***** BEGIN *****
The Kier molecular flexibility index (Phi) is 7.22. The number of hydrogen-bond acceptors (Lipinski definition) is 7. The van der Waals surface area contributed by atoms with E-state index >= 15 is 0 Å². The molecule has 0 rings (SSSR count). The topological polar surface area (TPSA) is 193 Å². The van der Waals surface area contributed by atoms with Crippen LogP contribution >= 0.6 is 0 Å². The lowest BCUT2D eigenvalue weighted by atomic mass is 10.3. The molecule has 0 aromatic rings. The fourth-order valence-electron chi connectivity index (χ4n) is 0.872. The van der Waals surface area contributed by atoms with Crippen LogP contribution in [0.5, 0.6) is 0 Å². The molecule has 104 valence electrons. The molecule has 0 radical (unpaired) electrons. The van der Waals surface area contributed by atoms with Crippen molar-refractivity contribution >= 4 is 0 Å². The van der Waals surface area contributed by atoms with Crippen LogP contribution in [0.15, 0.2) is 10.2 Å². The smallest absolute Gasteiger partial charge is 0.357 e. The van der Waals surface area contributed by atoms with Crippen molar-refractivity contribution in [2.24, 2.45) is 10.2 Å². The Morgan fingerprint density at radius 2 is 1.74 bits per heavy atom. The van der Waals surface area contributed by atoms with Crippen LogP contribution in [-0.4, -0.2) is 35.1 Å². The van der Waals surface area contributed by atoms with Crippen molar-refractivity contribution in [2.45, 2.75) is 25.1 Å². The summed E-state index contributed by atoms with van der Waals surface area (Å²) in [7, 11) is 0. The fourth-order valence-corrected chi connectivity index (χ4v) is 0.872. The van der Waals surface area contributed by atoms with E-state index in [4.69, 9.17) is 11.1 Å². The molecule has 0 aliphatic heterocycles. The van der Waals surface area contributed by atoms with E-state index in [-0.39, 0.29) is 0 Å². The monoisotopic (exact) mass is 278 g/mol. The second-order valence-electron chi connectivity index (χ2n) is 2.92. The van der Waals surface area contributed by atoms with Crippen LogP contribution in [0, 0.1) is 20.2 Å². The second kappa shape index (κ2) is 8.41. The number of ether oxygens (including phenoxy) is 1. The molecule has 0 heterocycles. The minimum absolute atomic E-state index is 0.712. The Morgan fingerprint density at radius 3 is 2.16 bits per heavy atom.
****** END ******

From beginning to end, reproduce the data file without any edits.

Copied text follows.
The Kier molecular flexibility index (Phi) is 7.22. The number of hydrogen-bond acceptors (Lipinski definition) is 7. The van der Waals surface area contributed by atoms with E-state index >= 15 is 0 Å². The molecule has 0 rings (SSSR count). The topological polar surface area (TPSA) is 193 Å². The van der Waals surface area contributed by atoms with Crippen LogP contribution >= 0.6 is 0 Å². The lowest BCUT2D eigenvalue weighted by atomic mass is 10.3. The molecule has 0 aromatic rings. The fourth-order valence-electron chi connectivity index (χ4n) is 0.872. The van der Waals surface area contributed by atoms with Crippen LogP contribution in [0.5, 0.6) is 0 Å². The molecule has 104 valence electrons. The molecule has 0 radical (unpaired) electrons. The van der Waals surface area contributed by atoms with Crippen molar-refractivity contribution >= 4 is 0 Å². The van der Waals surface area contributed by atoms with Crippen LogP contribution in [0.15, 0.2) is 10.2 Å². The smallest absolute Gasteiger partial charge is 0.357 e. The van der Waals surface area contributed by atoms with Crippen molar-refractivity contribution in [2.24, 2.45) is 10.2 Å². The Morgan fingerprint density at radius 2 is 1.74 bits per heavy atom. The van der Waals surface area contributed by atoms with Crippen LogP contribution in [-0.4, -0.2) is 35.1 Å². The van der Waals surface area contributed by atoms with Crippen molar-refractivity contribution in [2.45, 2.75) is 25.1 Å². The summed E-state index contributed by atoms with van der Waals surface area (Å²) in [7, 11) is 0. The fourth-order valence-corrected chi connectivity index (χ4v) is 0.872. The van der Waals surface area contributed by atoms with E-state index in [4.69, 9.17) is 11.1 Å². The molecule has 0 aliphatic heterocycles. The van der Waals surface area contributed by atoms with E-state index in [-0.39, 0.29) is 0 Å². The monoisotopic (exact) mass is 278 g/mol. The second-order valence-electron chi connectivity index (χ2n) is 2.92. The van der Waals surface area contributed by atoms with Crippen LogP contribution in [0, 0.1) is 20.2 Å². The second kappa shape index (κ2) is 8.41. The number of ether oxygens (including phenoxy) is 1. The molecule has 0 heterocycles. The minimum absolute atomic E-state index is 0.712. The Morgan fingerprint density at radius 3 is 2.16 bits per heavy atom.